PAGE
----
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Hoffmann, R. A wiki for the life sciences where authorship matters. Nature Genetics (2008)

A screen for genes regulating the wingless gradient in Drosophila embryos.

During the development of the Drosophila embryonic epidermis, the secreted Wingless protein initially spreads symmetrically from its source. At later stages, Wingless becomes asymmetrically distributed in a Hedgehog-dependent manner, to control the patterning of the embryonic epidermis. When Wingless is misexpressed in engrailed cells in hedgehog heterozygous mutant embryos, larvae show a dominant phenotype consisting of patches of naked cuticle in denticle belts. This dose-sensitive phenotype is a direct consequence of a change in Wg protein distribution. We used this phenotype to carry out a screen for identifying genes regulating Wingless distribution or transport in the embryonic epidermis. Using a third chromosome deficiency collection, we found several genomic regions that showed a dominant interaction. After using a secondary screen to test for mutants and smaller deficiencies, we identified three interacting genes: dally, notum, and brahma. We confirmed that dally, as well as its homolog dally-like, and notum affect Wingless distribution in the embryonic epidermis, directly or indirectly. Thus, our assay can be used effectively to screen for genes regulating Wingless distribution or transport.[1]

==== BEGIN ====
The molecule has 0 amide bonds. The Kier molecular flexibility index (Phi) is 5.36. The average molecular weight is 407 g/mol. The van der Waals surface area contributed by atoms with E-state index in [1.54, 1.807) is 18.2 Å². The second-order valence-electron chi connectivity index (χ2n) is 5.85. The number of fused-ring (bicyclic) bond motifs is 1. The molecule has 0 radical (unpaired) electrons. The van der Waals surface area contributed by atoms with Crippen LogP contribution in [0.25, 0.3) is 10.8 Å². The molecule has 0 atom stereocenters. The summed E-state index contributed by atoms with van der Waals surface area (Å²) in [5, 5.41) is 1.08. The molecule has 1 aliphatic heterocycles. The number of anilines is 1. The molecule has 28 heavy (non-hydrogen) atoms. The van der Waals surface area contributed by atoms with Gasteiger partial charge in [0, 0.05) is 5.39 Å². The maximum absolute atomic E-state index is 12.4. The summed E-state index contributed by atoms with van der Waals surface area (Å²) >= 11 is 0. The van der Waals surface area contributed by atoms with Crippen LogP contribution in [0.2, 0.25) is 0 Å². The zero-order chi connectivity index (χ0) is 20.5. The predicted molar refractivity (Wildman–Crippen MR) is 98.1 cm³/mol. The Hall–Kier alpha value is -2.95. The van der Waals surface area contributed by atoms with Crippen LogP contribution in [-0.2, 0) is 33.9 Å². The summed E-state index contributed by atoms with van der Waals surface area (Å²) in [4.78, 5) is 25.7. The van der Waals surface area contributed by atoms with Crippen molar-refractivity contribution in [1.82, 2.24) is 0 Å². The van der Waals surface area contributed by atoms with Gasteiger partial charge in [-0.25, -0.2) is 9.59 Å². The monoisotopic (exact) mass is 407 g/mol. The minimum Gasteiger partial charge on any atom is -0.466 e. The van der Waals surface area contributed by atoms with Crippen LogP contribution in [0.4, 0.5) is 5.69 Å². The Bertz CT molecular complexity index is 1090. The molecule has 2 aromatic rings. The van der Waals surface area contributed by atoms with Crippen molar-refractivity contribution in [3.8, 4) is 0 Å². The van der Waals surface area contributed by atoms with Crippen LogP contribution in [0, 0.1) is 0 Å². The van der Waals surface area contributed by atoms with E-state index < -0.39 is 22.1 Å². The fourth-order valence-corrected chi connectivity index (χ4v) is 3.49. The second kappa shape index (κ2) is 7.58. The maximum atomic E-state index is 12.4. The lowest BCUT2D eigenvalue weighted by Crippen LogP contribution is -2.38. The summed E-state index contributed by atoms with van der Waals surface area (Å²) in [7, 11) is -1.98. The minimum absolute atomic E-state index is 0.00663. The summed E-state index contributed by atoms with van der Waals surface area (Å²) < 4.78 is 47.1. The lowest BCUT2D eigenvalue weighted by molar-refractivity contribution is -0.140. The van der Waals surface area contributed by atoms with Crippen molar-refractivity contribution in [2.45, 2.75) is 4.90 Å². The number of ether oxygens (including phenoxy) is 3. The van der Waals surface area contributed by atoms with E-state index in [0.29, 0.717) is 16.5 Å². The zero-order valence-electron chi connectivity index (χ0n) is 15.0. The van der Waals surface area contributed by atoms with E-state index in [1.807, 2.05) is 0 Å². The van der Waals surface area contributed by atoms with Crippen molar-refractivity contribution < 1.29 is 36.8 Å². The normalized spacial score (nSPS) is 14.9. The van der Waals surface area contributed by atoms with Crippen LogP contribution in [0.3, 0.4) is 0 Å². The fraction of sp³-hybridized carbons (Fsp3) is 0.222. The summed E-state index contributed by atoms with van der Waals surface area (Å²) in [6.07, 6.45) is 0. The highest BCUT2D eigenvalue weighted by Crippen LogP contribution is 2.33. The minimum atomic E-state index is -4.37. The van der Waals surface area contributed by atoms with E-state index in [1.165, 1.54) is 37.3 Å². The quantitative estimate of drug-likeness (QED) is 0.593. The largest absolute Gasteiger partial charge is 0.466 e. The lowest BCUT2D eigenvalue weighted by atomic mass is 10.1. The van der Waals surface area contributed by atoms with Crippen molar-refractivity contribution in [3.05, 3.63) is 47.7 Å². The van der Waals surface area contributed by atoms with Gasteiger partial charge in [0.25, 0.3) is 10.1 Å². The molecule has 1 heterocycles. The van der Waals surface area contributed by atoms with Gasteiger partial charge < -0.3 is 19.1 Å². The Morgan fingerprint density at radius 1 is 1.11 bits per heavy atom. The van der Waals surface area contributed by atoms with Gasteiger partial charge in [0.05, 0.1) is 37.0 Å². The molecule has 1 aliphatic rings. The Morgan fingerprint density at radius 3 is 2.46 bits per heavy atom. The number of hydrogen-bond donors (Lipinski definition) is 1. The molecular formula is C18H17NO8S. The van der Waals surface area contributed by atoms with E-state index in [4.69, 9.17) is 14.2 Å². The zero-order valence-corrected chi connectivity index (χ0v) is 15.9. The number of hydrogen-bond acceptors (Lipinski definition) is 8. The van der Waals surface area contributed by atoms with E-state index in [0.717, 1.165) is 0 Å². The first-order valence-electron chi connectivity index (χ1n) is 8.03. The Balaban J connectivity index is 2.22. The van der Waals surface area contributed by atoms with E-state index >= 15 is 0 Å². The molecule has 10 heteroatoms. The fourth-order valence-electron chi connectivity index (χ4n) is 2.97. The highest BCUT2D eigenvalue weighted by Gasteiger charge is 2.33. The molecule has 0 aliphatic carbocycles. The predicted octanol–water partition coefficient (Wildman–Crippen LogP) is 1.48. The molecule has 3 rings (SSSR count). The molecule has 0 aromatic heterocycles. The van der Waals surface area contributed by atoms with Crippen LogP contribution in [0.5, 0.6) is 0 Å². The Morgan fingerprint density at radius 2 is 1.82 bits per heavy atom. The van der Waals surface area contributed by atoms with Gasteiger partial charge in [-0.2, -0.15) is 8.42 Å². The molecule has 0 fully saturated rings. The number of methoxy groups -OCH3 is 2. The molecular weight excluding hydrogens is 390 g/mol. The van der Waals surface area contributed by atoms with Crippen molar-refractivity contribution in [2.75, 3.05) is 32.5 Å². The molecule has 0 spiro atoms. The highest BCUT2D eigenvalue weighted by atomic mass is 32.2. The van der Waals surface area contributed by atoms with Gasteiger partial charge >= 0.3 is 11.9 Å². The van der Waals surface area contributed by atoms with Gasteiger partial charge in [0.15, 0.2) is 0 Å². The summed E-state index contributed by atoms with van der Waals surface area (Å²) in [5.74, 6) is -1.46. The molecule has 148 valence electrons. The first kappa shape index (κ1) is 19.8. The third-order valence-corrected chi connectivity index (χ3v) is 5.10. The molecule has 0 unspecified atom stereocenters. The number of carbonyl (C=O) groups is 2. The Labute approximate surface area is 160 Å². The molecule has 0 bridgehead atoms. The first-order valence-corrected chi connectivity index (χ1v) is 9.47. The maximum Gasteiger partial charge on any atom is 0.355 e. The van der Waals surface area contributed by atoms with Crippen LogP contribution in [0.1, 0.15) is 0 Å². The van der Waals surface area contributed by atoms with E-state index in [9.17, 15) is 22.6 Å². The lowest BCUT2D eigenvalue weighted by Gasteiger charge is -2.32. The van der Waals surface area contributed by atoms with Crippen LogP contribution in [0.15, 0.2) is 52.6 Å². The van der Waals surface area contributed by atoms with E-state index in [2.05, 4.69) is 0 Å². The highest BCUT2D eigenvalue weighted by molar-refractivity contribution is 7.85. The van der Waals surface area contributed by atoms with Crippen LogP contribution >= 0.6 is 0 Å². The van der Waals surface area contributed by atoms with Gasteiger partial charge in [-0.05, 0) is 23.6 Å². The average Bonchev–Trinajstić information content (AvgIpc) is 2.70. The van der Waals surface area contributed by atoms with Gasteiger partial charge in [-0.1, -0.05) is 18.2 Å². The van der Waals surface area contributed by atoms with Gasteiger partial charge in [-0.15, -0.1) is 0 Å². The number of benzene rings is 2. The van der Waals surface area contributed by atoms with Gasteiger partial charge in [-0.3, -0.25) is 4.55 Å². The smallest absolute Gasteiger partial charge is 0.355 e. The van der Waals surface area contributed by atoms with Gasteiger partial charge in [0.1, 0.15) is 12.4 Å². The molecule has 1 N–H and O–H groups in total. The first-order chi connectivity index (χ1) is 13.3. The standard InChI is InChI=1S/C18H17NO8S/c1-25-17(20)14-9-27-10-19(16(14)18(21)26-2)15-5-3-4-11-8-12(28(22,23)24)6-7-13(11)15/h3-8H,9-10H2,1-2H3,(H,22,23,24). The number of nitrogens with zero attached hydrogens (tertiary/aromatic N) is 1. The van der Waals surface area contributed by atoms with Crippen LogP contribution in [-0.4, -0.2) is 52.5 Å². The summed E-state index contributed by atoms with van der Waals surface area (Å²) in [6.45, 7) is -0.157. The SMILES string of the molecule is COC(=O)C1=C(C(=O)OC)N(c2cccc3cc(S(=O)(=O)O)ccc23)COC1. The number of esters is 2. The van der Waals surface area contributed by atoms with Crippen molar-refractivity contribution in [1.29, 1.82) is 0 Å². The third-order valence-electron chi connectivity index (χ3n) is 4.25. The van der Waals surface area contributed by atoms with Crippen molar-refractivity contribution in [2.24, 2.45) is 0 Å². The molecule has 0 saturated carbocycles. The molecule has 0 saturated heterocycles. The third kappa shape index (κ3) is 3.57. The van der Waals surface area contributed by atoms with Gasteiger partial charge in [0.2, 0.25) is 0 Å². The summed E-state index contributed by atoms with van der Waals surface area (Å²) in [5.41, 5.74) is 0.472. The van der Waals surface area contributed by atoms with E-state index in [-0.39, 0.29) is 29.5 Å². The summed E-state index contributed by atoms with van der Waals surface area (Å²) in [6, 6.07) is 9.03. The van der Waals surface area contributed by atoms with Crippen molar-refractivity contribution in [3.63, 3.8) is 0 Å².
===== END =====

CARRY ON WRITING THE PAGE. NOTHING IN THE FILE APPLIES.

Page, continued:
1. A screen for genes regulating the wingless gradient in Drosophila embryos. Desbordes, S.C., Chandraratna, D., Sanson, B. Genetics (2005) [Pubmed]
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